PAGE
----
Departments of Culture: Hauts-de-France – France Today
Gillian Thornton soaks up the double pleasure of culture and shopping in Hauts-de-France.
From the Manche coast in the north to the vineyards of Champagne in the south, the Hauts-de-France region spans five of the most culturally rich departments in France. Of course, culture means different things to different people, from museums and galleries, to theater and music, to architecture, or crafts and traditions. The processional giants and dragons of northern France, for example, are now on UNESCO’s list of Intangible Cultural Heritage of Humanity. It is enough to spend time at the winter carnival of Cassel, Douai or Dunkirk to understand their importance in the local cultural life.
Many visitors to the region would also include the sites of memory in a cultural itinerary, an opportunity to reflect on the lives lost and the freedom gained through the memorials, museums and cemeteries that stretch from Flanders and Artois to the Somme and the Chemin des Dames. The young men who lie here in pristine rows are cultural giants of a different kind.
Culture also encompasses different ways of life. Take a slow boat across the marsh to Saint-Omer, for example, where the postman still delivers island chalets by boat. And in Amiens, sail on the magnificent waterways of the Hortillonnages, a marshy area renowned for its market gardening.
But whatever your cultural tastes, you will find them in these five departments. The departments of Nord and Pas-de-Calais were united into a single eponymous region until 2016, when they were merged with Aisne, Oise and Somme, which previously made up Picardy. Today, the “super region” of Hauts-de-France has the largest number of museums in France outside of Paris. For those who enjoy shopping for authentic souvenirs on their travels, the area’s many manufacturers, producers and specialty shops add a welcome opportunity for retail therapy to any short break or traveling vacation.
And since leaving the EU, British travelers can now shop duty-free in France, provided they obtain a tax-free form at the point of sale and validate it before leaving the country.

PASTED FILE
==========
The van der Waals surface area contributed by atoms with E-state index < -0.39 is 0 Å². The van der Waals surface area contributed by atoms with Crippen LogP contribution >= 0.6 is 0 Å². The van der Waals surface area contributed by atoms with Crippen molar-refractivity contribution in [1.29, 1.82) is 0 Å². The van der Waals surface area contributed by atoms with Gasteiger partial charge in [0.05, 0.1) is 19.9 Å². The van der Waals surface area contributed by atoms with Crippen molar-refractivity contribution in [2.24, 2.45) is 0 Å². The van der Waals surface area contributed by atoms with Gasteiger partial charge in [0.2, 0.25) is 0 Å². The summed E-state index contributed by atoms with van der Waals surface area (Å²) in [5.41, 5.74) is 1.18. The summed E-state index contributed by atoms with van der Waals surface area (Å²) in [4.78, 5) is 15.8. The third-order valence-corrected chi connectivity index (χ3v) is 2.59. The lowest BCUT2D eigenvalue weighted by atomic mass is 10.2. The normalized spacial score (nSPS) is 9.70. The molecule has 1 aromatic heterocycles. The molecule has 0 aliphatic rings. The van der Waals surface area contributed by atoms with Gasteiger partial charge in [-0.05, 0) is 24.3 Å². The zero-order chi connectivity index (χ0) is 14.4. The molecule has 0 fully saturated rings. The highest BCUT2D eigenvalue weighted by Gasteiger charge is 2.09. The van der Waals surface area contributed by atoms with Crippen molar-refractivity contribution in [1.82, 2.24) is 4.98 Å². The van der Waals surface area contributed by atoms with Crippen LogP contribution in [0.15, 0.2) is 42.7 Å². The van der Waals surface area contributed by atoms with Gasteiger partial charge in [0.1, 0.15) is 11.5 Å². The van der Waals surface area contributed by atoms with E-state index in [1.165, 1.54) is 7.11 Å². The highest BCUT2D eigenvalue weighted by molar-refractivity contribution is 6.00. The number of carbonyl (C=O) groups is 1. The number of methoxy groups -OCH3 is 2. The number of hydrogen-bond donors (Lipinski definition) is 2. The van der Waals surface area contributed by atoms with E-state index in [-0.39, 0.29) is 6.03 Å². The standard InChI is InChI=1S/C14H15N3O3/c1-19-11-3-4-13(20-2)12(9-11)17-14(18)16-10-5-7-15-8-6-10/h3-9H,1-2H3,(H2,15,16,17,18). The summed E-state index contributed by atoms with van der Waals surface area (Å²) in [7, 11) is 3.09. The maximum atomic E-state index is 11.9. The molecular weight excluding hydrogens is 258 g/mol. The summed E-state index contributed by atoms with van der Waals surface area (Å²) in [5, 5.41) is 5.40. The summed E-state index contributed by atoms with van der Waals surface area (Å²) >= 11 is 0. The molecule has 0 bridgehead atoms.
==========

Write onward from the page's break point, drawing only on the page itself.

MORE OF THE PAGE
This year marks the tenth anniversary of LouvreLens, the flagship project of the former mining basin on the border of Nord and Pas-de-Calais. Today, the once grimy mining villages and slag heaps have been converted into cultural centers and historic sites, sports facilities and green spaces, attracting UNESCO World Heritage status as a shining example of urban regeneration. Other cultural projects have also had a makeover in recent years, so let 2022 be the year you get a new angle on a familiar area.
Art and Architecture
Leaving from the Channel coast, many holidaymakers leave the ferry and bypass Calais on their way south. But the city has grown in popularity in recent years, the latest being the Dragon of Calais, which offers visitors a high-level ride along the promenade. For an even higher vantage point, take the elevator to the top of the town hall bell tower, one of many in northern France listed by UNESCO for its distinctive architecture.
See Rodin’s famous Burghers of Calais statue up close in the gardens below, then head to the Museum of Fine Arts to learn about its history in the Rodin Room. Do not leave the city without visiting the City of Lace and Fashion, a fascinating museum retracing the region’s know-how in terms of lace and fashion. For more craftsmanship, head to the Museum of Lace and Embroidery in Caudry near Cambrai to find out why Kate Middleton chose to include Caudry lace in her spectacular 2011 wedding dress.
In recent years, Calais and Boulogne have both gained a reputation for their street-art scene, with Boulogne now boasting over 30 urban murals. But the largest fishing port in France also has a fascinating past. Hop on to explore the old town of Boulogne where highlights of the castle museum include Greek pottery, Egyptian mummies and a network of subterranean Gallo-Roman passages. The dome of the Notre-Dame Basilica is visible from all over the city; go downstairs to visit the largest crypt in France. Further south, one of Europe’s most famous battles was fought in the lush farmland of the Seven Valleys, inland from the chic resort town of Le Touquet.